10. Dashboard widgets (OS X)
If you've got a newer or high-powered Mac, then your Dashboard widgets are probably just a dandy little convenience. But for those lacking memory, or just sick of accidentally hitting F12 and getting their screen taken over by Dashboard, here’s a little help. If you just want to make the widgets go away for one session, you can install the simple Dashquit widget or use these terminal commands for the job. Killing multiple widgets, like those iterations that pop up from delivery trackers, is easier if you hold the Option key. Those looking for leaner, cleaner Dashboard can speed it up with some cache cleaning. And if you're really only hitting F12 for a single widget, try pulling it onto the desktop.
9. Remembering passwords
Sure, you can use Firefox to save your passwords, but even Firefox can be used more securely, and made to remember any password. For your other data, including login and encryption tools, you could try an easy universal password system, a randomizer like Diceware, or other tools like Strong Password Generator or the Password Chart.
8. Google search result links are indirect, awkward, and too long to copy
If you're constantly grabbing image, site, and news links from searches, you know that you don't actually get the direct link from right-clicking -- you get more than 100 characters of link-tracking gobbledy-gook. True, the link will get you there eventually, but it's not exactly email-friendly, and it's an unnecessary click-through. CustomizeGoogle fixes this with just one of its many, many tweaks -- "Remove click tracking," found in the first "Web" set of options. You'll get nice, clean links to copy or send.
7. Hours spent re-installing Windows XP (or Vista)
It's often a few hours' work getting everything customized, updated, and tweaked to your liking. With the nLite tool for XP, or vLite for Vista, you can skip a ton of clicking and pop-up answering during installation and first boot-up -- in the case of nLite, pretty much all of it. Here's a guide to slipstreaming XP Service Pack 3 into a new, automated installation CD, and the Digital Inspiration blog has a similar walk-through of vLite for Vista. nLite's also a great tool for creating a stripped-down, speedier XP for virtualization or older machines.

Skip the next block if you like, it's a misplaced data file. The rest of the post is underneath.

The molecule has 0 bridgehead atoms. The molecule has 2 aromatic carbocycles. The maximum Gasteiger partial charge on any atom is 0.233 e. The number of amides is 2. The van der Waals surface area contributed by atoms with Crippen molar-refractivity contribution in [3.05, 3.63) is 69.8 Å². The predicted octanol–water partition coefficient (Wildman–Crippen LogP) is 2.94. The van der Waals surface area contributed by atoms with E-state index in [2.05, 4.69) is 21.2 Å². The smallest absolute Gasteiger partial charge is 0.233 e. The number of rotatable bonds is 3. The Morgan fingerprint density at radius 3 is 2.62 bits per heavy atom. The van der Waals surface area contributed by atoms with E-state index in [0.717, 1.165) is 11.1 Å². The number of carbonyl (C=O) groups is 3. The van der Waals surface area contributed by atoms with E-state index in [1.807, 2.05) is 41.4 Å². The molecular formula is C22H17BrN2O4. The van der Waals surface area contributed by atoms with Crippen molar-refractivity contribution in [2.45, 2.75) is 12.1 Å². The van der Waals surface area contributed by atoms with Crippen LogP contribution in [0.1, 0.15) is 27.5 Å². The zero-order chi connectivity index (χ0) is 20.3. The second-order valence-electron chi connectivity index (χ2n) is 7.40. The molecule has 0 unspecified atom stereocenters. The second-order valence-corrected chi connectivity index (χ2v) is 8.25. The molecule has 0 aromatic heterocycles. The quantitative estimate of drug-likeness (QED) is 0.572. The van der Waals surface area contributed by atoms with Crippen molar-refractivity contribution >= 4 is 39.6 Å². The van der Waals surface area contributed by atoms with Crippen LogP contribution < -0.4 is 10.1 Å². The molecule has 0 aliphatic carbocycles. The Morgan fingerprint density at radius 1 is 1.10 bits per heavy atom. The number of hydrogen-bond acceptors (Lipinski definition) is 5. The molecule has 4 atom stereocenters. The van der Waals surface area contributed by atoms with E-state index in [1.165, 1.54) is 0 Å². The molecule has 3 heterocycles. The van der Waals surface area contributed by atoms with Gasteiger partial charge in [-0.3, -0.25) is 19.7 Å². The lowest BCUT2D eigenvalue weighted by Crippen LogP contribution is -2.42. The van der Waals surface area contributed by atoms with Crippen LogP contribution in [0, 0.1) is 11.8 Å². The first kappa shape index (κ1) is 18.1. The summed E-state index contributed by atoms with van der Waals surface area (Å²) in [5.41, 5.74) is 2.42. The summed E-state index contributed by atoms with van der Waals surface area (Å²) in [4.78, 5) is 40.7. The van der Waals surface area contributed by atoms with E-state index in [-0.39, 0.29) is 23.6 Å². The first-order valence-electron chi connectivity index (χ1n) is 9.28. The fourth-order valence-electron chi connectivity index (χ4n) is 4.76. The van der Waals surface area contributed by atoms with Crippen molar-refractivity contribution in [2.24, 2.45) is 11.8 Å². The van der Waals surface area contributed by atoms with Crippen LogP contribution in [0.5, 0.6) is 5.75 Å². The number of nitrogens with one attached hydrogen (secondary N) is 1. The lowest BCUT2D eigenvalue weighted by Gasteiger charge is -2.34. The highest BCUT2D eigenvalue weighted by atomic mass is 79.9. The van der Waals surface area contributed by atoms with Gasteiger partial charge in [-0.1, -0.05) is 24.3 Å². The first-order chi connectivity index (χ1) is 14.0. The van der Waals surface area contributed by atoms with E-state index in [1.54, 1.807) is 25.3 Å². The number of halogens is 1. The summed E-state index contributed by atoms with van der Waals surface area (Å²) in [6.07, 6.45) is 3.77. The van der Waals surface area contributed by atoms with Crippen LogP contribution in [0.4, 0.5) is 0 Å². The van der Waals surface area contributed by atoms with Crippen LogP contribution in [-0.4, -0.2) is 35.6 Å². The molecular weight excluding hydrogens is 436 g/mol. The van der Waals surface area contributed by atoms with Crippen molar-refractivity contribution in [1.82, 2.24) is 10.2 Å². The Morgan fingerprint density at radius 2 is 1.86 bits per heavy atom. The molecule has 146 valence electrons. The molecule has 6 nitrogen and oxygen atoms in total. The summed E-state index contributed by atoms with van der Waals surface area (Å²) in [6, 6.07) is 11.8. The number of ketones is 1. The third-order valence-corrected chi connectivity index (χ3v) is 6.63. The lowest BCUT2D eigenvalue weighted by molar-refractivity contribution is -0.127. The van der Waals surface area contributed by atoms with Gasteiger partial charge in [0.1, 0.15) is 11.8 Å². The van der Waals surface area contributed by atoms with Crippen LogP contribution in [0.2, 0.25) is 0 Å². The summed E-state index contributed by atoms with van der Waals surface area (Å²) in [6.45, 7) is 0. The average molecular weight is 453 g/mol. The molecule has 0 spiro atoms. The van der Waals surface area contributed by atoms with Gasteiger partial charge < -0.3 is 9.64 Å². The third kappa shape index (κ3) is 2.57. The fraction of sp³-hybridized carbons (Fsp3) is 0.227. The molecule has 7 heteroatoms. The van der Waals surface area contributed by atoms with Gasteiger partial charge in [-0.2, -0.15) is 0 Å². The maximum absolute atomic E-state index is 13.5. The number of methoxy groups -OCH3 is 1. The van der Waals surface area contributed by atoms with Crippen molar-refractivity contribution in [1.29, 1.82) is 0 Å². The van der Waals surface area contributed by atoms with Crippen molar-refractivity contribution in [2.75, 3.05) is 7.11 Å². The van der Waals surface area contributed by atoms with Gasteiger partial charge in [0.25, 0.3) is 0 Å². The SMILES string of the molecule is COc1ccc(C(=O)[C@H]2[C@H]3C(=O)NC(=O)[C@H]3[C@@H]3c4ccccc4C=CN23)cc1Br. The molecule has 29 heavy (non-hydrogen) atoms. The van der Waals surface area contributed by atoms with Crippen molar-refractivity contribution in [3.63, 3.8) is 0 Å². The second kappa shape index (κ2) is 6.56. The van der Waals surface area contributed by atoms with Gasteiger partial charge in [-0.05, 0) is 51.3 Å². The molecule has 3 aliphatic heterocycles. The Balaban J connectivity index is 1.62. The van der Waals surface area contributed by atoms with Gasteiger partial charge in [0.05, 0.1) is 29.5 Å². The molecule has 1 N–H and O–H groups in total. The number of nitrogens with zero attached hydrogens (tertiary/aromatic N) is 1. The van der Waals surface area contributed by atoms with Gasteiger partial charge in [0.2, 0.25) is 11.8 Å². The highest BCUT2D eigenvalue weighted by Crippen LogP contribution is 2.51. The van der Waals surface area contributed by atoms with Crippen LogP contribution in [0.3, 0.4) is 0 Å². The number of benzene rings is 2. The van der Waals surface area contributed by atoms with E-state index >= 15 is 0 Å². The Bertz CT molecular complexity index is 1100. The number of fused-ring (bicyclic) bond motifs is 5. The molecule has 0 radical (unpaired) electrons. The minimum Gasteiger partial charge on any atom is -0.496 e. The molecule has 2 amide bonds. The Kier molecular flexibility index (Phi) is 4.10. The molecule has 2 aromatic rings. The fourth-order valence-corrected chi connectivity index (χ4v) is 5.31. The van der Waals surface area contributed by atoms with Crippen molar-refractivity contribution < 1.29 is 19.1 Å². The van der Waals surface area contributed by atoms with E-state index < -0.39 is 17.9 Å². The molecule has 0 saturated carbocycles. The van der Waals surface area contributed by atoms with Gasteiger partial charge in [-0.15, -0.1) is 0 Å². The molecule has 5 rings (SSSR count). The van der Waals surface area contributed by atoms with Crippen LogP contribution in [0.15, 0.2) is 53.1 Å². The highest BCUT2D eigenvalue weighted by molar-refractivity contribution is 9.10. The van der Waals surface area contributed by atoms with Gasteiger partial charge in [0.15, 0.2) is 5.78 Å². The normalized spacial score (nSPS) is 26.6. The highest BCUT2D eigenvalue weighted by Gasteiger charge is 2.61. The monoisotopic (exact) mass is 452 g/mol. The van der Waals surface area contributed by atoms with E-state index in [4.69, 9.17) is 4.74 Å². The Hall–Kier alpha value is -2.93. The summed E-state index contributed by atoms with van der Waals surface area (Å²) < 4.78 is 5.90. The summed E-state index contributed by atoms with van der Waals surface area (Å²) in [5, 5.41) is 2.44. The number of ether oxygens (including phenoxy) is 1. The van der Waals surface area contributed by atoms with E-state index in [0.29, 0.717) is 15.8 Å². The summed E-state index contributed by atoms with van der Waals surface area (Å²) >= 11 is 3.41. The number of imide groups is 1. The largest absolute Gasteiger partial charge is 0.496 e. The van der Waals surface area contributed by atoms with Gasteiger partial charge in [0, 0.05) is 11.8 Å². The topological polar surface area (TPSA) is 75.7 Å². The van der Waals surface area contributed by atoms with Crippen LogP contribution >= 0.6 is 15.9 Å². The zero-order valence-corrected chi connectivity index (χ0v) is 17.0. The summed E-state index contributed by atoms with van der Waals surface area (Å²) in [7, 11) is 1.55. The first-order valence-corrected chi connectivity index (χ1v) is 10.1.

6. Windows Vista, in general
Windows Vista isn't as bad as one would believe from the common blog or news post. It does, however, have some quirks that can quickly nip at your last nerves. Luckily, The How-To Geek wrote up 10 ways to make Windows Vista less annoying, each with a link to a detailed explanation.
5. RE: Fwd: Fwd: Email (and time-wasting email in general)
Your best options for dealing with chain forwards, repetitive conversations, and other email gaffes are smart filters, including a fwd filter. Need proof that wasteful messages are eating up your time? Gmail/Google Apps users can take a detailed look at the waste with Mail Trends.
4. File copying freezes and awkwardness (Windows)
Free Windows add-on TeraCopy is exactly what you need. It makes file transfers faster, more consistent, and it provides realistic job times and status reports. You'll hardly notice it's there -- which is just about perfect.
3. Office IT restrictions
Here’s a guide to surviving IT lockdown that should get you around most IT restrictions. If you're all but chained to the default Internet Explorer and long for Firefox, you can still get some of its best features.
2. GIANT email attachments
The best suggestion we've got for nearly any account is to create a Gmail account to manage your other mail. That way, you can jump in and check your important messages, while your dedicated mail client is frozen trying to grab that huge file. You can then use tools like Gmail Drive (Windows), gDisk (Mac OS X), and GmailFS (Linux) to clear space-hogging attachments from your email accounts. Or you can just simply filter and kill giant attachments with Gmail's advanced search-and-filter tools.
If you're stuck with big attachments in Outlook, there are ways of extracting attachments without having to open the actual email, using Outlook Attachment Remover or this simple trick described by the Digital Inspiration blog.
The real solution? Get your friends or relatives a copy of Picasa or another photo manager that auto-magically shrinks pictures before sending.
1. All that crappy "default" software.
Here are the free, and superior, alternatives to lousy default programs. Many of the suggestions are cross-platform, open source, and do a better job than the system-dragging softs you find in the wilds of computing.